The Teatro Colon (our opera house) considered one of the four most important opera houses deserves  a special visit.  Opera season is usually from May to October.  Guided  tours  Mondays through Fridays.  Its construction was finished in 1908 and its dome  made by Argentine famous painter Raul Soldi. 

The Stock Exchange downtown is one of the beautiful buildings.  Its construction started in 1916 and was committed to architect Alejandro Christophersen.  The New Stock Exchange is  close to the old one.  From there you can walk along  Lavalle up to Lavalle Square,   the Courts Area and  the Courts Palace,   set up in 1822. Facing the square is the art nouveau Masssue watchtower, the only piece that survived after the demolition of the building constructed by architect Alfredo Massue.  

San Telmo is the historic city centre, the old town, once the wealthiest most important district,  where aristocratic families settled down until the yellow fever epidemic hit in 1871, when they decided for the northern parts and  immigrants moved in. Lately artists and craft workers installed in the old colonial houses.  Unfortunately it had been neglected and left to decay for too long and only  recently recovered, remodeled and repaved.  Today although very few buildings are from the colonial period, this area of narrow streets and colonial buildings,  treasures several antiques dealers and old objects,  excellent restaurants and tango dance halls.  On  Sundays you can enjoy the San Telmo Market  in Dorrego Square (Defensa and Carlos Calvo) and discover antiques and works of art and also meet street artists. A block south down Defensa Street you come across the old La Estrella pharmacy on the corner of Alsina,  and at the top of a marble staircase leading up from Alsina 412, the Museo de la Ciudad, exhibiting the city´s history.  Further down Carlos Calvo,  towards the river,  there are several old time restaurants. The Antigua Tasca de Cuchilleros was built in 1789 and the Remanso de San Telmo at Carlos Calvo 242  is a  colonial house built in 1806.    On the corner of Belgrano and Defensa is the beautiful Santo Domingo Church.   Walk along the newly cobbled Balcarce south and stop at The San Lorenzo Alley. In this  two blocks alley  you have the 2.10 m wide facade of Casa Minima (the tiniest house) built by a freed slave.   Then Parque Lezama and the Museum of National History.  If you  enjoy walking take the  old town walk along Humberto I,  Avenida San Juan,  Defensa, Carlos Calvo and Balcarce and discover old houses ornaments and iron fittings. Try the Self guided tourist circuit around San Telmo,  limits are Chile, Piedras, Caseros, Defensa, Martin Garcia, Paseo Colon, Brasil, Ing. Huergo.  Defensa is the oldest street in Buenos Aires.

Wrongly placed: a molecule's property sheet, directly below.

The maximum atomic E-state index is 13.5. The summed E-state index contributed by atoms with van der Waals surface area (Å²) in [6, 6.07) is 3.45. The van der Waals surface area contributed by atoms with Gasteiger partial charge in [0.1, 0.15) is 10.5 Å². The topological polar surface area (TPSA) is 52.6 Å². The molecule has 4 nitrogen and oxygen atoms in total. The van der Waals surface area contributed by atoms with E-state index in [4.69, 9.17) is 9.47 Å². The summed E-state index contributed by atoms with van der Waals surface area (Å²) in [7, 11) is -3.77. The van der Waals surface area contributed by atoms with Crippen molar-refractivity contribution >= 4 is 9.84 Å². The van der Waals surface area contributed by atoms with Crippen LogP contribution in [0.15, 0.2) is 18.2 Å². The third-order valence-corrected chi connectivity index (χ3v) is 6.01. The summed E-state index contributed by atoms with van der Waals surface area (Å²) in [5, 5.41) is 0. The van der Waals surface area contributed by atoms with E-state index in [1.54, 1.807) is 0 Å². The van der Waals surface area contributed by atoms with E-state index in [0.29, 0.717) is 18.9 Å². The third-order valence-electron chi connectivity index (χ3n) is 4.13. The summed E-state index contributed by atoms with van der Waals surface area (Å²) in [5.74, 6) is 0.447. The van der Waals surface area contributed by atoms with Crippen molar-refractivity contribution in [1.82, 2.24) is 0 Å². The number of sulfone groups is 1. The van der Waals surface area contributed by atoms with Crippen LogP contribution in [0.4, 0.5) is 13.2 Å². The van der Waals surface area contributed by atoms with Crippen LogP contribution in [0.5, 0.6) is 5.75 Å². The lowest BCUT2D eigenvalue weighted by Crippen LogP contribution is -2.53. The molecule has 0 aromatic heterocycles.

Plaza San Martin (San Martin Square) area  with the Circulo Militar and its Museum,  pedestrian Florida (lost some of its former glamour) Galerias Pacificio is a beautiful shopping mall.  San Martin Square is among most important squares in town,  The memorial to the General San Martin  (National Liberator)  was made in 1862 by French sculptor Louis Joseh Daumes.    Opposite the memorial is  the Circulo Militar (Officer´s Club),  a French style  palace which took 22 years to build and is one of  the palaces remaining in the area.   The Nations Arms Museum was set up in the same place.   Until 1935 the building belonged to Jose C. Paz, founder of La Prensa newspaper.   Another beautiful palace is Palacio San Martin,  the old Foreign Ministryopposite  San Martin Park and San Martin memorial. Just around the corner is the small,  beautiful museum Isaac Fernandez Blanco, containing Spanish and colonial art and objects.   Further down along Maipú towards Railway Terminal of Retiro there is the  English Tower with its own Big Ben,  facing The Sheraton Hotel.  The 70 m tower was a gift from the English people to Argentina in gratitude for having hosted them.   Retiro Railway Terminal  was one of the biggest terminals in the world, when completed in  1914,  and the largest metallic construction of the type.  Trains can be taken from Retiro to the northern areas of Buenos Aires,  Belgrano, San Isidro and Tigre.  

 

BUENOS AIRES BY NIGHT, Tango and milongas.  Corrientes Avenue used to be the centre of Buenos Aires night life (now moved towards San Telmo, Recoleta, Palermo Viejo, Las Cañitas, Costanera Norte and Puerto Madero)  with plenty of cinemas, theatres, shows, restaurants and pizzerias opened until early hours in the morning.      Tango has become  part of the background music of Buenos Aires.  There are lots of good (and bad) tanguerias,  the majoritiy  in the San Telmo area.  Bandoneons, violins and guitars are the classical instruments used.  Buenos Aires has two tango publications Tangauta (listing about 1000 milongas weekly)  and BA Tango: They are the best sources of information on classes and milongas.   Try to get good advice.   The National Academy of the Tango,  founded in 1990 offers classes too.